Applicants’ qualifications and their compatibility with the community will determine which ones are offered the right to operate retail cannabis storefronts in Santa Barbara County if proposed code amendments are approved by the Board of Supervisors.
On Tuesday, supervisors gave their preferred selection process changes to staff, who will draw up proposed amendments that will be vetted by the County Counsel’s Office before returning to the board for consideration.
The proposed ordinance amendments are scheduled to return to the board in the first week of January and will include preventing retail cannabis storefronts from being located in three communities not part of any community plan area.
Under current regulations, a maximum of two cannabis retail shops could operate in Vandenberg Village, Casmalia and New Cuyama, with only one allowed per community.
The Board of Supervisors declined to allocate any of Santa Barbara County’s unanticipated cannabis tax revenue Tuesday, deciding instead to wait until the budget preparation process in April to decide how it should be spent.
Supervisors' requested elimination of those two will reduce the number of retail cannabis operations allowed in the unincorporated area to six, with one permitted in each of the Orcutt, Los Alamos, Santa Ynez Valley, Eastern Goleta Valley, Isla Vista/Goleta and combined Summerland and Toro Canyon community plan areas.
Deputy County Executive Officer Dennis Bozanich outlined a number of options to address public and staff concerns that the currently approved process incorporating random selection might result in less-than-desirable operators being chosen for the limited number of retail licenses.
But 4th District Supervisor Peter Adam also worried about the merit-based process setting a precedent that might be extended to all project applications at some point in the future.
“I’m a little uncomfortable with this whole thing,” Adam said. “I realize [cannabis] is a special matter. What if someone wants to put a grocery store there? … It seems like a slippery slope, and I don’t like it.”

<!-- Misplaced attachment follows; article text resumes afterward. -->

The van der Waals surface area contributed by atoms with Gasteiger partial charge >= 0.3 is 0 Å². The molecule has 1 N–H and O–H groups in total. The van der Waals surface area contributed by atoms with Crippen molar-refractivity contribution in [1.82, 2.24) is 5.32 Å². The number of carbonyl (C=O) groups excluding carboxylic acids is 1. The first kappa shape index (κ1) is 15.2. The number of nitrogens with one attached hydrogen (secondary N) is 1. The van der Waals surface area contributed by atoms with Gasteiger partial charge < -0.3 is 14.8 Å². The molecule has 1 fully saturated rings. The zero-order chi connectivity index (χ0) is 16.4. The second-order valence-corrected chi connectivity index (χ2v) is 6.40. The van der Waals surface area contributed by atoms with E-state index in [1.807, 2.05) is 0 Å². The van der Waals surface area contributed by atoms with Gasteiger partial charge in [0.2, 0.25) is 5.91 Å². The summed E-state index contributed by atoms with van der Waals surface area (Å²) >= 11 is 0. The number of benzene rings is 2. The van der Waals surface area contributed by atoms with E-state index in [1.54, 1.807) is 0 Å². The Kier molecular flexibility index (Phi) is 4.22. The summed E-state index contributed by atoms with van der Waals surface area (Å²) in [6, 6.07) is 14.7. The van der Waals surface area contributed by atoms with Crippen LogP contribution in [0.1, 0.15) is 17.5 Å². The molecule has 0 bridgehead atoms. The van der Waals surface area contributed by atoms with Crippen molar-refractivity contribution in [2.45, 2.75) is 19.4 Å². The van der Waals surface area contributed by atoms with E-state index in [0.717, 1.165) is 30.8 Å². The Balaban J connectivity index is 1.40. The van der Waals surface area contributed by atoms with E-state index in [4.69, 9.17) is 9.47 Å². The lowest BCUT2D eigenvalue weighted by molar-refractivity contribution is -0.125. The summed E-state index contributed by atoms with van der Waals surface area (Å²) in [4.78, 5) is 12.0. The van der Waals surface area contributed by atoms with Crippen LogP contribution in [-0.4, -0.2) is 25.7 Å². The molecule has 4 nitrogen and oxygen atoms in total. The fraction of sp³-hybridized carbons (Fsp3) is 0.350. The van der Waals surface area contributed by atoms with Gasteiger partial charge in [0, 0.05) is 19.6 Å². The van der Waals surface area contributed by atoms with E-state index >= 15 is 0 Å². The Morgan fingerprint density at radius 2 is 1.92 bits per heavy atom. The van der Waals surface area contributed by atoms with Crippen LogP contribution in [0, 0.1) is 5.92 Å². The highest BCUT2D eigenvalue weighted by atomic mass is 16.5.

But ultimately, supervisors chose to create a three-step, criteria-based selection process that will assign applicants a score and rank that will be determined by combining an evaluation of their community compatibility plans by a county committee and an analysis of their business plans by an independent third-party consultant.
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After a nearly eight-hour public hearing where 45 individuals spoke, the Santa Barbara County Planning Commission delayed a decision on an appeal of a permit for a cannabis cultivation operation near Buellton.
Supervisors seemed emphatic that the county selection committee should not include members of the board.
“I have a 10-foot pole in my office that I don’t intend to touch this with,” Board Chairman and 5th District Supervisor Steve Lavagnino joked.
The business plan would include such elements as cannabis business experience, a record of compliance with county regulations, a procedures manual, an employee training program and financing, procurement, delivery, communications and security plans.
Supervisors also said the public should be involved early in the process of determining what a community would want in a retail cannabis operator, but County Counsel Michael Ghizzoni cautioned that to be legal, criteria should be equally applied across all areas of the county.
Individual supervisors brought up certain elements they want included in the business and community-compatibility plans.
Adam asked for a parking evaluation, and 2nd District Supervisor Gregg Hart said the applications should include a staffing plan, an inclusive hiring process and a labor peace agreement for 15 employees or more, with a report on that agreement delivered at the end of the license year.
Third District Supervisor Joan Hartmann said the scoring should give preference to local operators and those who emphasize hiring people of color, and she said a health education component should be included in the plans.
Williams wanted community priorities to be heavily weighted in the scores, and Lavagnino said he wanted to see a “local product” from retail operators to benefit the community.